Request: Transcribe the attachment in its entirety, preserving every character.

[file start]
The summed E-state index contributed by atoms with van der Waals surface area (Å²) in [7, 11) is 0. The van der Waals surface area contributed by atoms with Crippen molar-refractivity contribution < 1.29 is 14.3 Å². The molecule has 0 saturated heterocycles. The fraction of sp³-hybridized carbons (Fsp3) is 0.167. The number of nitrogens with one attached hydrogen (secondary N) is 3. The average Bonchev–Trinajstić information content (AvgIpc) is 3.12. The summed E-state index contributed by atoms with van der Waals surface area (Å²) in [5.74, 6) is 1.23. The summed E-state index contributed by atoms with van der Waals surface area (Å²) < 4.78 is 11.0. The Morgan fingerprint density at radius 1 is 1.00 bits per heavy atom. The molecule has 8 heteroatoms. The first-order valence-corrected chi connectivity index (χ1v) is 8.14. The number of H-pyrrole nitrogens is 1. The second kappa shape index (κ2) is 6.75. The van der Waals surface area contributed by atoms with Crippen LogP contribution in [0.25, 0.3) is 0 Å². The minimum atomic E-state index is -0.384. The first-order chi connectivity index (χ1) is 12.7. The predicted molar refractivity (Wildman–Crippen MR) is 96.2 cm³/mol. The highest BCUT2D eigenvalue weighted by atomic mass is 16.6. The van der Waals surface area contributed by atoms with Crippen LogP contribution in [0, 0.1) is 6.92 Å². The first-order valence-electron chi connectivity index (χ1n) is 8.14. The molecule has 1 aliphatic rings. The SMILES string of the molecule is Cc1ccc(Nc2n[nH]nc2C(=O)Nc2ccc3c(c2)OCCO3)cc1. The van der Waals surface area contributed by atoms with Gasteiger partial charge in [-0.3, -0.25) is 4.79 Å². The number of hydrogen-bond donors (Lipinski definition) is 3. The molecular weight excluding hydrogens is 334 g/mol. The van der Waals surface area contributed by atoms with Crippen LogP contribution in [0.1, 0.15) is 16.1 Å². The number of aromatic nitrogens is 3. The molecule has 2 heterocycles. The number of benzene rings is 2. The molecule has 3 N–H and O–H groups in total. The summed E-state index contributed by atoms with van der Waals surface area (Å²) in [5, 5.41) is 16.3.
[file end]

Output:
The summed E-state index contributed by atoms with van der Waals surface area (Å²) in [7, 11) is 0. The van der Waals surface area contributed by atoms with Crippen molar-refractivity contribution < 1.29 is 14.3 Å². The molecule has 0 saturated heterocycles. The fraction of sp³-hybridized carbons (Fsp3) is 0.167. The number of nitrogens with one attached hydrogen (secondary N) is 3. The average Bonchev–Trinajstić information content (AvgIpc) is 3.12. The summed E-state index contributed by atoms with van der Waals surface area (Å²) in [5.74, 6) is 1.23. The summed E-state index contributed by atoms with van der Waals surface area (Å²) < 4.78 is 11.0. The Morgan fingerprint density at radius 1 is 1.00 bits per heavy atom. The molecule has 8 heteroatoms. The first-order valence-corrected chi connectivity index (χ1v) is 8.14. The number of H-pyrrole nitrogens is 1. The second kappa shape index (κ2) is 6.75. The van der Waals surface area contributed by atoms with Crippen LogP contribution in [0.25, 0.3) is 0 Å². The minimum atomic E-state index is -0.384. The first-order chi connectivity index (χ1) is 12.7. The predicted molar refractivity (Wildman–Crippen MR) is 96.2 cm³/mol. The highest BCUT2D eigenvalue weighted by atomic mass is 16.6. The van der Waals surface area contributed by atoms with Crippen LogP contribution in [0, 0.1) is 6.92 Å². The first-order valence-electron chi connectivity index (χ1n) is 8.14. The molecule has 1 aliphatic rings. The SMILES string of the molecule is Cc1ccc(Nc2n[nH]nc2C(=O)Nc2ccc3c(c2)OCCO3)cc1. The van der Waals surface area contributed by atoms with Gasteiger partial charge in [-0.3, -0.25) is 4.79 Å². The number of hydrogen-bond donors (Lipinski definition) is 3. The molecular weight excluding hydrogens is 334 g/mol. The van der Waals surface area contributed by atoms with Crippen LogP contribution in [0.1, 0.15) is 16.1 Å². The number of aromatic nitrogens is 3. The molecule has 2 heterocycles. The number of benzene rings is 2. The molecule has 3 N–H and O–H groups in total. The summed E-state index contributed by atoms with van der Waals surface area (Å²) in [5, 5.41) is 16.3.